How to value your business

  • Monday 20th November 2017

We live in an age where conventions are being disrupted more frequently than ever, and it is no news how the rise of alternative finance and specifically how equity crowdfunding has challenged the investment landscape. 

From an investor's perspective, ‘everyday investors’ now have access to an asset class traditionally reserved for private institutions, and can benefit from managing their own portfolio with no investment management or carry fees. Meanwhile, from an entrepreneur's perspective, whilst not all information is entirely public, the validation of a company’s valuation is shifting from being a private process, to being a very public one.

 Initial backing or even social capital from a company’s own loyal network of stakeholders may help its equity crowdfunding round get off the ground but may not be enough to attract the substantial investment it needs to close a round, and therefore access the growth capital it needs. The challenge a company faces, then, is to present a viable investment opportunity at a fair valuation to corral a multitude of investors on the same terms. Although Crowdcube do not advise or approve valuations for businesses that list, we do see hundreds of listings every year, so here are two crucial points that all companies should consider in calculating a valuation.

1. Draw reasonable comparisons

There are many valuations guides available online, but each company is different, so each company has its own set of rules. A basic starting-point is to draw reasonable comparisons with similar companies, and apply objectivity in the process. To determine what constitutes a similar company, simple attributes to consider are the company stage; size; sector; geography; growth rate; funding route; and strategy to deploy the growth capital.

 An important comparison to make is the funding lifecycle stage of a company. This will not only help to inform on the amount of equity have available, but also to set a valuation that accommodates for future investment rounds. Even if a reasonably comparative company had an aggressive valuation, setting a relatively lower valuation could generate greater interest in the pitch, provide scope for follow-on rounds, and aim to avoid potential damage through future dilutions. An example of a company who did this well was BeerBods; who raised £155k in 36 hours on Crowdcube in Feb ‘14 with a pre-money valuation of £440k, and did a follow-on round in Aug ‘17 after increasing its revenue fivefold, at a pre-money valuation of £2.25m, all considering competitors HonestBrew and Beer52 completed crowdfunding rounds in between BeerBods’ own two rounds.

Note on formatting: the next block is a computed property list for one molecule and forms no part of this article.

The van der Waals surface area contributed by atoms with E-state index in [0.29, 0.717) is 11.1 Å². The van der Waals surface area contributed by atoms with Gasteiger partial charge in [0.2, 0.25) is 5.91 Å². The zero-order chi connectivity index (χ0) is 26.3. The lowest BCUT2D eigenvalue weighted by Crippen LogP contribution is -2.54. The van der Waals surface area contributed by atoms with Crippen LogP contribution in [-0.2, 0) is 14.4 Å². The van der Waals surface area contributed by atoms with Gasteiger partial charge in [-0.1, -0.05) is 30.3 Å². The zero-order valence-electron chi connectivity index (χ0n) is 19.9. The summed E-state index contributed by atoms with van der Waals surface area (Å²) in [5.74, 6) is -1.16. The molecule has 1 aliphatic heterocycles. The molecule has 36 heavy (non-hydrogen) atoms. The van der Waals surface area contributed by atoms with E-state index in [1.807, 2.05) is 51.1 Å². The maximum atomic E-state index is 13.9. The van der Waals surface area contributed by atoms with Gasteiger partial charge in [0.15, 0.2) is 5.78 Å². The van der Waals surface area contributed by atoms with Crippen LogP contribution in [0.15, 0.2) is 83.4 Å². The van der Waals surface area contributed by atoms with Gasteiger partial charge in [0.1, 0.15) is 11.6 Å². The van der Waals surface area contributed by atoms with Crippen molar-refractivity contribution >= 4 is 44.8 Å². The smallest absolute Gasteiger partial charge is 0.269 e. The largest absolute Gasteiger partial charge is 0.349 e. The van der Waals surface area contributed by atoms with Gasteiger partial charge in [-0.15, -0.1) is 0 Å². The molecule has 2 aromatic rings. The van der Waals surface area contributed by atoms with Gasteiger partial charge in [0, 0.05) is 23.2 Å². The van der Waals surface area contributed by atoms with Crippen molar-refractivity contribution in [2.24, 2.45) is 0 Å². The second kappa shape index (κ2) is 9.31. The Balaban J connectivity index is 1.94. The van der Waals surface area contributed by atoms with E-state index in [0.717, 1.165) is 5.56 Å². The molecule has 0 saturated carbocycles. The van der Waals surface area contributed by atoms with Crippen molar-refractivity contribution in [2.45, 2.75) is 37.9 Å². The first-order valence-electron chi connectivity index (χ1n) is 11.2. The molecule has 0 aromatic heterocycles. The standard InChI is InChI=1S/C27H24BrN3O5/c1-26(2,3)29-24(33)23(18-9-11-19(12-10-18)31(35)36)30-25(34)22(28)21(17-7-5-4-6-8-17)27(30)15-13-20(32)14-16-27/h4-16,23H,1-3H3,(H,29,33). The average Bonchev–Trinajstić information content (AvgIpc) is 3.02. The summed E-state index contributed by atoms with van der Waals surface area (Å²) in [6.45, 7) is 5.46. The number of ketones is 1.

2. Act on continuous feedback

The age-old Venture Capital methodology engineers a valuation based on a future trade sale, and backtracks based on a compound discount factor that accounts for the risk and time horizon. This is a very exit-centric method of calculating a business’ valuation but is worth considering given the expectation of investors, generally speaking, is to make a return on investment. Therefore, listening to investors’ opinions both before and during the round is crucial.

Most equity crowdfunding rounds are private until they reach a certain percentage of the round before going public, to strategically gain momentum prior to asking the wider community to come on board. This provides a closed-loop environment for companies to test set valuations before launching a full-circle public marketing campaign. That being said, companies still have the flexibility of being able to change the valuation based on the traction of the campaign, while it is live; so are not completely constrained to the valuation launched at.

In the recent case of field&flower, the company acted on feedback from potential investors via the live forums to have a valuation more inline with competitors Mindful Chef, which successfully funded on Crowdcube at a similar time. In response, field&flower lowered the valuation whilst its pitch was live and at 62% funded, from £12m to £9.5m. Within three days of doing this, the company achieved its fundraising target of £750k.

Given Crowdcube’s 59% pitch success rate so far in 2017, company valuation is one of the many factors that leads to funding success or failure, and one that needs to be carefully considered. Drawing reasonable comparisons and acting on continuous feedback are two critical (but often neglected) tools that can help companies secure funding now, and help them grow in the future.